Forty years ago, there was exactly one way for humans to reproduce. A man’s sperm would combine with a woman’s egg, inside of her body. Together they would form a zygote, which would become an embryo, and then a fetus. With any luck, the woman would carry the fetus to term, and a baby would be born. The process had not changed since long before anyone could call us human. Until one day, after years of trial and error, Dr. Patrick Steptoe and Dr. Robert Edwards combined an egg from Lesley Brown with sperm from her husband, John, in a petri dish and implanted the resulting embryo in her uterus. On July 25, 1978, Louise Brown came squalling into the world, heralding a revolution not just in the mechanics of reproduction but in the surrounding culture.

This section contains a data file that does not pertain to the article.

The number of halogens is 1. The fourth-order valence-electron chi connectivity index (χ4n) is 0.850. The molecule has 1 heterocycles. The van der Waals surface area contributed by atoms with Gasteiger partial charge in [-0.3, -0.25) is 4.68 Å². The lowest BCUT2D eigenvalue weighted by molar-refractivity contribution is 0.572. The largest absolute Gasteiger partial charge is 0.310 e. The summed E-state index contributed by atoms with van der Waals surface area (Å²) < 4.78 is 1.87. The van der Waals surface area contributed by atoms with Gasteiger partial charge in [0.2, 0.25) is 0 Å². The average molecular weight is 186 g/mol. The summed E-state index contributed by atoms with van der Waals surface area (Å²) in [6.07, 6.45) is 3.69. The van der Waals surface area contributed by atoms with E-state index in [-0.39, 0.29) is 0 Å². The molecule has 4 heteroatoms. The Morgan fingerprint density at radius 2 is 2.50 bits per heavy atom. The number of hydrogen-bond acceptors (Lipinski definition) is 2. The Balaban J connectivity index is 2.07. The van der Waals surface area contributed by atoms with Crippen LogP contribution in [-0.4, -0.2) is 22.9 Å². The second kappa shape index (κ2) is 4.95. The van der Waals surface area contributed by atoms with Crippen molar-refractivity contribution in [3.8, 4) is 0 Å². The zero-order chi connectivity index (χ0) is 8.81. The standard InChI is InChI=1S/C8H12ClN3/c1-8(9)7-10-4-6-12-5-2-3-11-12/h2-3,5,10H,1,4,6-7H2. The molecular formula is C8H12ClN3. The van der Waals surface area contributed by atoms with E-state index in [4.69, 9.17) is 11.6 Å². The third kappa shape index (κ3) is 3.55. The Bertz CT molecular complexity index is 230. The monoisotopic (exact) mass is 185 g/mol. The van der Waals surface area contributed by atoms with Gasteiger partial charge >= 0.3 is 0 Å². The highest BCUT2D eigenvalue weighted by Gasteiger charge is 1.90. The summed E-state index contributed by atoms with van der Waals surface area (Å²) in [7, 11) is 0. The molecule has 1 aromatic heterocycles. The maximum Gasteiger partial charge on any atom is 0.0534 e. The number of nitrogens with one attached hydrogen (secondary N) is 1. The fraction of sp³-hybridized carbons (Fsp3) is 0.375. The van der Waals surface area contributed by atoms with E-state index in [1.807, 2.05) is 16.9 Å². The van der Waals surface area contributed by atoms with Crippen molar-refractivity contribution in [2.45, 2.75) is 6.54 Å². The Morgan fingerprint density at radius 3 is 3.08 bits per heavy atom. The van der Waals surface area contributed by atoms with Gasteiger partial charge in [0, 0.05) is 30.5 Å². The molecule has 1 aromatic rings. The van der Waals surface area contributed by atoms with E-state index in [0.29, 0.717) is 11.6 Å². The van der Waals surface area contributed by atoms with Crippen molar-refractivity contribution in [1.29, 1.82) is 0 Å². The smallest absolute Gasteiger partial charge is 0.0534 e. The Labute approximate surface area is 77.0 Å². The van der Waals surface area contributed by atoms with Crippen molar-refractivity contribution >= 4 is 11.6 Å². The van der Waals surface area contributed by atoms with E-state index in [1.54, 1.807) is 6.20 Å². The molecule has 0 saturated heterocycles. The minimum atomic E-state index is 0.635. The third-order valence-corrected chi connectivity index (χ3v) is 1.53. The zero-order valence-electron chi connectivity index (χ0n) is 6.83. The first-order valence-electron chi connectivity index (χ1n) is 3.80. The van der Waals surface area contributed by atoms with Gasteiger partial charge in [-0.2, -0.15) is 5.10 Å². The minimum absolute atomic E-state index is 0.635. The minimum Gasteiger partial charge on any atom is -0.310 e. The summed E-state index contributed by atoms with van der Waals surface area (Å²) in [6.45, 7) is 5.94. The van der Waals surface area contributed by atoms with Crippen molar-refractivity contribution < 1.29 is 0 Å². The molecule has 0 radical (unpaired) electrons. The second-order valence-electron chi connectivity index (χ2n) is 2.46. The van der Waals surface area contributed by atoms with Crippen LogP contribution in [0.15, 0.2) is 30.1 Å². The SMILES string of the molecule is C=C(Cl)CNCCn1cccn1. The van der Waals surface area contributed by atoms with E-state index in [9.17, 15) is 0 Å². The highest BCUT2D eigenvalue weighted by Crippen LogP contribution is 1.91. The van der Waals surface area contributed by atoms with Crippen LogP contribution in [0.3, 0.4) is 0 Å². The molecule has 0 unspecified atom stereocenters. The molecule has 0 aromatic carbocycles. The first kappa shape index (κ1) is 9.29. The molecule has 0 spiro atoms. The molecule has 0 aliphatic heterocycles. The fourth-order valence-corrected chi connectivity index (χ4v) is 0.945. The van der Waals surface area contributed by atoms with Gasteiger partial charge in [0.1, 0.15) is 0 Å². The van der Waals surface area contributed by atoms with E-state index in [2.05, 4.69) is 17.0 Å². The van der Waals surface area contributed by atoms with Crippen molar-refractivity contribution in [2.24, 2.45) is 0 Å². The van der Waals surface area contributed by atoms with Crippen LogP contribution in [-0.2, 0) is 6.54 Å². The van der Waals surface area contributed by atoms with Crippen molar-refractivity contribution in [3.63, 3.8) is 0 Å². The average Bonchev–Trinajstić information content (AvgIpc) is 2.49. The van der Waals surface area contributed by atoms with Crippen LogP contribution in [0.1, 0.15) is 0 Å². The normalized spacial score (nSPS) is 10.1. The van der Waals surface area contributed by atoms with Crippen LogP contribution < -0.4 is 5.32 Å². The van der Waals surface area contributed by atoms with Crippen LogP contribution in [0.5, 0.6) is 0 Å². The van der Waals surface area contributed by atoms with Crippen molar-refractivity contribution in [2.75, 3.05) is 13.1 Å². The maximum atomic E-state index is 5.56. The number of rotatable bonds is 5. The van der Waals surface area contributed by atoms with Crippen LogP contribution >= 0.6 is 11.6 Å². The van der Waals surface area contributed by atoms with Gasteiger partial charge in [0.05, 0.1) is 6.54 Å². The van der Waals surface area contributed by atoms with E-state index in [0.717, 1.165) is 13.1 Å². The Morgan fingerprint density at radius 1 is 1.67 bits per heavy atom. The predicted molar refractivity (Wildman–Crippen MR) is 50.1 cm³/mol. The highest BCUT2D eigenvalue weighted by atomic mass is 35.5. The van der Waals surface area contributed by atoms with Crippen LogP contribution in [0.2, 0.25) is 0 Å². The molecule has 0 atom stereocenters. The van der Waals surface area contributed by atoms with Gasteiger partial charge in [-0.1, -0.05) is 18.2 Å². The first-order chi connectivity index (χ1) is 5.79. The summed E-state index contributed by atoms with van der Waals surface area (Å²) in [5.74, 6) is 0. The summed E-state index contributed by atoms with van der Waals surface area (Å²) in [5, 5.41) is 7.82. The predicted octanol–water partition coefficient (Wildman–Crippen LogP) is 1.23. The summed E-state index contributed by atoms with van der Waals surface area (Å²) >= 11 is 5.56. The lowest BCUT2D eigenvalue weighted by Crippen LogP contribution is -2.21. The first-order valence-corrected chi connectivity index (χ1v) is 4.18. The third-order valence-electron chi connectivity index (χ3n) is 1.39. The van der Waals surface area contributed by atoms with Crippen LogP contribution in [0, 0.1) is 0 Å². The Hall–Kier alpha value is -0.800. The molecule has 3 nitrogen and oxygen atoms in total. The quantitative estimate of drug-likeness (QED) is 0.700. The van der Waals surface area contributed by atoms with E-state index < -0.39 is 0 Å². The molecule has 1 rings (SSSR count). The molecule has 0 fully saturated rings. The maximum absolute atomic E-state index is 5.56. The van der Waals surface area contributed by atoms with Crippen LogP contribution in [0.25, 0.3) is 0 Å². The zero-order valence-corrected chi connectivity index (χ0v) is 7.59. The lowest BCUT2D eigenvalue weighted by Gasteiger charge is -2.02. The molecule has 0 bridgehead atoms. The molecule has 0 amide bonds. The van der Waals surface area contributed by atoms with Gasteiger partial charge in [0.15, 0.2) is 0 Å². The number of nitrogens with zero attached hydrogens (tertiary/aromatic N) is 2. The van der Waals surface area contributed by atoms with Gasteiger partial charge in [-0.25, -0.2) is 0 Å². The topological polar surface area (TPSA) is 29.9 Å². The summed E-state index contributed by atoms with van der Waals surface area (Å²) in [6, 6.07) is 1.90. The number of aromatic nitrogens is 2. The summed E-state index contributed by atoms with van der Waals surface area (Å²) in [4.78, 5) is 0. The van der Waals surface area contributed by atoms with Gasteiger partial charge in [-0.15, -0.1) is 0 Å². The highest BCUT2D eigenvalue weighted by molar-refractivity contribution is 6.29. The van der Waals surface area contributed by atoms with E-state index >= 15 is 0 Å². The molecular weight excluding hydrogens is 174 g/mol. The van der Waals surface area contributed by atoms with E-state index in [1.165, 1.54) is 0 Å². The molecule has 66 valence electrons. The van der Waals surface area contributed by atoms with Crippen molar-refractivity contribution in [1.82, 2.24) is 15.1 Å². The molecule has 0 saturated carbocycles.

At the time, James Watson, a co-discoverer of DNA’s double-helix structure, warned that if in vitro fertilization were allowed to proceed on a broader scale, “all hell will break loose, politically and morally, all over the world.” Since then, not only has reproductive technology gone ahead, it has headed in previously unthinkable directions, and with little public scrutiny. For example, over the past 20 years, a new procedure called intracytoplasmic sperm injection has allowed fertility clinicians to select an individual sperm and insert it into an egg. It is the only reliable option for men with very low sperm counts or low-quality sperm, and for the hundreds of thousands of men it’s enabled to have children, it’s been life-changing. Happily, the procedure appears to cause only a relatively minor increase in the risk of birth defects.